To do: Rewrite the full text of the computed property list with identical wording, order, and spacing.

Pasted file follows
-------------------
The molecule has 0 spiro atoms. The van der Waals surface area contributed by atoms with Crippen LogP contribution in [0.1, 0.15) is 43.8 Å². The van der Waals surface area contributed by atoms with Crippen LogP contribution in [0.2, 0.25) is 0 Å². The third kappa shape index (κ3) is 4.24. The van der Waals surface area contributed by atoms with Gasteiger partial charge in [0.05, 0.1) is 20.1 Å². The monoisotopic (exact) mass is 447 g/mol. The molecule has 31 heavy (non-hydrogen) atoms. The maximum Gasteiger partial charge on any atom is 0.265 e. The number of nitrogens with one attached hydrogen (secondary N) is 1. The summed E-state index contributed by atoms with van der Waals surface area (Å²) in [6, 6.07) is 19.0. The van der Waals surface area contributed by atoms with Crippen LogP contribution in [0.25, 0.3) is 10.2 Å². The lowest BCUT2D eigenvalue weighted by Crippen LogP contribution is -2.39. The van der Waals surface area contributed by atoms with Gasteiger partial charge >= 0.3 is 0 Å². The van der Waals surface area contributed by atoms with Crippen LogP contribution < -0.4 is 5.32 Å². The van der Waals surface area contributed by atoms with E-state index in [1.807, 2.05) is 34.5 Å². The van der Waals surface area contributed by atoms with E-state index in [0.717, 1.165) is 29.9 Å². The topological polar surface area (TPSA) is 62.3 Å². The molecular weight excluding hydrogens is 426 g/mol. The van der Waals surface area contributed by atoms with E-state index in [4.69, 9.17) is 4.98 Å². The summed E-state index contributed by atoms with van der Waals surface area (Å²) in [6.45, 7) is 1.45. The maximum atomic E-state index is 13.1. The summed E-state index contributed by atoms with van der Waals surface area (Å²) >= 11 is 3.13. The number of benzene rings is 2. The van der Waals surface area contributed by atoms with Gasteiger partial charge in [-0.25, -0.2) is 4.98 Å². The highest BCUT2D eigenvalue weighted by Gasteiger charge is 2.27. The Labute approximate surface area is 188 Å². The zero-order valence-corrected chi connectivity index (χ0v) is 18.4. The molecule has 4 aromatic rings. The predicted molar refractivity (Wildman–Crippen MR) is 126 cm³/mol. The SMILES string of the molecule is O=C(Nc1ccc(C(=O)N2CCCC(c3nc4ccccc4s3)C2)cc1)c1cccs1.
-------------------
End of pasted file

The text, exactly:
The molecule has 0 spiro atoms. The van der Waals surface area contributed by atoms with Crippen LogP contribution in [0.1, 0.15) is 43.8 Å². The van der Waals surface area contributed by atoms with Crippen LogP contribution in [0.2, 0.25) is 0 Å². The third kappa shape index (κ3) is 4.24. The van der Waals surface area contributed by atoms with Gasteiger partial charge in [0.05, 0.1) is 20.1 Å². The monoisotopic (exact) mass is 447 g/mol. The molecule has 31 heavy (non-hydrogen) atoms. The maximum Gasteiger partial charge on any atom is 0.265 e. The number of nitrogens with one attached hydrogen (secondary N) is 1. The summed E-state index contributed by atoms with van der Waals surface area (Å²) in [6, 6.07) is 19.0. The van der Waals surface area contributed by atoms with Crippen LogP contribution in [0.25, 0.3) is 10.2 Å². The lowest BCUT2D eigenvalue weighted by Crippen LogP contribution is -2.39. The van der Waals surface area contributed by atoms with Gasteiger partial charge >= 0.3 is 0 Å². The van der Waals surface area contributed by atoms with Crippen LogP contribution < -0.4 is 5.32 Å². The van der Waals surface area contributed by atoms with E-state index in [1.807, 2.05) is 34.5 Å². The van der Waals surface area contributed by atoms with E-state index in [0.717, 1.165) is 29.9 Å². The topological polar surface area (TPSA) is 62.3 Å². The molecular weight excluding hydrogens is 426 g/mol. The van der Waals surface area contributed by atoms with E-state index in [4.69, 9.17) is 4.98 Å². The summed E-state index contributed by atoms with van der Waals surface area (Å²) in [6.45, 7) is 1.45. The maximum atomic E-state index is 13.1. The summed E-state index contributed by atoms with van der Waals surface area (Å²) >= 11 is 3.13. The number of benzene rings is 2. The van der Waals surface area contributed by atoms with Gasteiger partial charge in [-0.25, -0.2) is 4.98 Å². The highest BCUT2D eigenvalue weighted by Gasteiger charge is 2.27. The Labute approximate surface area is 188 Å². The zero-order valence-corrected chi connectivity index (χ0v) is 18.4. The molecule has 4 aromatic rings. The predicted molar refractivity (Wildman–Crippen MR) is 126 cm³/mol. The SMILES string of the molecule is O=C(Nc1ccc(C(=O)N2CCCC(c3nc4ccccc4s3)C2)cc1)c1cccs1.